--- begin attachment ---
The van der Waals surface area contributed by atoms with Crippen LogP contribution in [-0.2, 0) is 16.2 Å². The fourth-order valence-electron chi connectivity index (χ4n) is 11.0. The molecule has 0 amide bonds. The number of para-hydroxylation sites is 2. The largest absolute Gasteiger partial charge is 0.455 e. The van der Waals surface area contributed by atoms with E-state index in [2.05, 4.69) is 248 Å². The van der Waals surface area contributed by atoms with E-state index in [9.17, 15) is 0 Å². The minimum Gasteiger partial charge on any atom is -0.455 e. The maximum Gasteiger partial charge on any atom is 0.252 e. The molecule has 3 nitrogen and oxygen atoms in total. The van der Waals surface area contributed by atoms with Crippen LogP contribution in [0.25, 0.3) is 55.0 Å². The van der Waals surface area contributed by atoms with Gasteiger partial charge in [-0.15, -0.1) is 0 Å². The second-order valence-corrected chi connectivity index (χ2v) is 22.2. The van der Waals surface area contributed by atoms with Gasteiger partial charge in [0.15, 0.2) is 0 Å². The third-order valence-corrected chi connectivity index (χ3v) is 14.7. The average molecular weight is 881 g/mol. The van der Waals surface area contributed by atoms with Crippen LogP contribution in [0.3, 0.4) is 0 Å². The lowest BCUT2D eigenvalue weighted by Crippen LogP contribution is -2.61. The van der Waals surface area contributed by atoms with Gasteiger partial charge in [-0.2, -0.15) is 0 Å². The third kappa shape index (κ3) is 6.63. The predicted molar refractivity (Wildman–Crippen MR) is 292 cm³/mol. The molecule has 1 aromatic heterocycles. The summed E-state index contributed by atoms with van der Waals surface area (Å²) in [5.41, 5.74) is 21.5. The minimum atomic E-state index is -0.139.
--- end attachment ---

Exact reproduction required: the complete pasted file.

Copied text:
The van der Waals surface area contributed by atoms with Crippen LogP contribution in [-0.2, 0) is 16.2 Å². The fourth-order valence-electron chi connectivity index (χ4n) is 11.0. The molecule has 0 amide bonds. The number of para-hydroxylation sites is 2. The largest absolute Gasteiger partial charge is 0.455 e. The van der Waals surface area contributed by atoms with E-state index in [2.05, 4.69) is 248 Å². The van der Waals surface area contributed by atoms with E-state index in [9.17, 15) is 0 Å². The minimum Gasteiger partial charge on any atom is -0.455 e. The maximum Gasteiger partial charge on any atom is 0.252 e. The molecule has 3 nitrogen and oxygen atoms in total. The van der Waals surface area contributed by atoms with Crippen LogP contribution in [0.25, 0.3) is 55.0 Å². The van der Waals surface area contributed by atoms with Gasteiger partial charge in [-0.15, -0.1) is 0 Å². The second-order valence-corrected chi connectivity index (χ2v) is 22.2. The van der Waals surface area contributed by atoms with Gasteiger partial charge in [0.15, 0.2) is 0 Å². The third-order valence-corrected chi connectivity index (χ3v) is 14.7. The average molecular weight is 881 g/mol. The van der Waals surface area contributed by atoms with Crippen LogP contribution in [0.3, 0.4) is 0 Å². The lowest BCUT2D eigenvalue weighted by Crippen LogP contribution is -2.61. The van der Waals surface area contributed by atoms with Gasteiger partial charge in [-0.2, -0.15) is 0 Å². The third kappa shape index (κ3) is 6.63. The predicted molar refractivity (Wildman–Crippen MR) is 292 cm³/mol. The molecule has 1 aromatic heterocycles. The summed E-state index contributed by atoms with van der Waals surface area (Å²) in [5.41, 5.74) is 21.5. The minimum atomic E-state index is -0.139.